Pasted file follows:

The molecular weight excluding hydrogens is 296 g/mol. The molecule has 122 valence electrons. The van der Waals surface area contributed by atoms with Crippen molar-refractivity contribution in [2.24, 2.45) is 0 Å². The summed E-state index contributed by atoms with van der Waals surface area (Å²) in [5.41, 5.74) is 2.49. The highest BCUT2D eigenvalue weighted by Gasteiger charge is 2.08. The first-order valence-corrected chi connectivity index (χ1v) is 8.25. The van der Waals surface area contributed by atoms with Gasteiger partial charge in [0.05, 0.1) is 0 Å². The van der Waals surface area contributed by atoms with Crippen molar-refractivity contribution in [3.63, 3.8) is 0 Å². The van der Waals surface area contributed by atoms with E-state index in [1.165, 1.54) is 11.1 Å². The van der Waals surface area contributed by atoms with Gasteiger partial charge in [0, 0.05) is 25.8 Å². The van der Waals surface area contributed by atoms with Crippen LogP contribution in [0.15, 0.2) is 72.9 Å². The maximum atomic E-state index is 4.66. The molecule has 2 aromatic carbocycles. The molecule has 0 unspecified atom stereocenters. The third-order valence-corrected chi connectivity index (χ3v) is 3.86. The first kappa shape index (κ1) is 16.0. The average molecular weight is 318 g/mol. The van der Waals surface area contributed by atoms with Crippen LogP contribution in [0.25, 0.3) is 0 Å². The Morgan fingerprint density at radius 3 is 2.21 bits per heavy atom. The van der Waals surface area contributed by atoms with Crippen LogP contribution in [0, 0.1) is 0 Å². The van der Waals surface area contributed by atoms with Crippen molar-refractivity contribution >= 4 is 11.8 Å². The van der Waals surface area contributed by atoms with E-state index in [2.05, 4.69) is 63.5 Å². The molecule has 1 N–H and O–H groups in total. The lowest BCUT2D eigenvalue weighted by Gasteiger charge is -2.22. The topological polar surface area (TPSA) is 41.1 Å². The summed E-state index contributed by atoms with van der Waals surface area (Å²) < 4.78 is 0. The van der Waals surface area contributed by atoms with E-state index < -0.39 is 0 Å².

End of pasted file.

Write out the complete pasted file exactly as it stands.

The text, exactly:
The molecular weight excluding hydrogens is 296 g/mol. The molecule has 122 valence electrons. The van der Waals surface area contributed by atoms with Crippen molar-refractivity contribution in [2.24, 2.45) is 0 Å². The summed E-state index contributed by atoms with van der Waals surface area (Å²) in [5.41, 5.74) is 2.49. The highest BCUT2D eigenvalue weighted by Gasteiger charge is 2.08. The first-order valence-corrected chi connectivity index (χ1v) is 8.25. The van der Waals surface area contributed by atoms with Gasteiger partial charge in [0.05, 0.1) is 0 Å². The van der Waals surface area contributed by atoms with Crippen molar-refractivity contribution in [3.63, 3.8) is 0 Å². The van der Waals surface area contributed by atoms with E-state index in [1.165, 1.54) is 11.1 Å². The van der Waals surface area contributed by atoms with Gasteiger partial charge in [0, 0.05) is 25.8 Å². The van der Waals surface area contributed by atoms with Crippen LogP contribution in [0.15, 0.2) is 72.9 Å². The maximum atomic E-state index is 4.66. The molecule has 2 aromatic carbocycles. The molecule has 0 unspecified atom stereocenters. The third-order valence-corrected chi connectivity index (χ3v) is 3.86. The first kappa shape index (κ1) is 16.0. The average molecular weight is 318 g/mol. The van der Waals surface area contributed by atoms with Crippen LogP contribution in [0.25, 0.3) is 0 Å². The Morgan fingerprint density at radius 3 is 2.21 bits per heavy atom. The van der Waals surface area contributed by atoms with Crippen LogP contribution in [0, 0.1) is 0 Å². The van der Waals surface area contributed by atoms with Crippen molar-refractivity contribution >= 4 is 11.8 Å². The van der Waals surface area contributed by atoms with E-state index in [2.05, 4.69) is 63.5 Å². The molecule has 1 N–H and O–H groups in total. The lowest BCUT2D eigenvalue weighted by Gasteiger charge is -2.22. The topological polar surface area (TPSA) is 41.1 Å². The summed E-state index contributed by atoms with van der Waals surface area (Å²) < 4.78 is 0. The van der Waals surface area contributed by atoms with E-state index < -0.39 is 0 Å².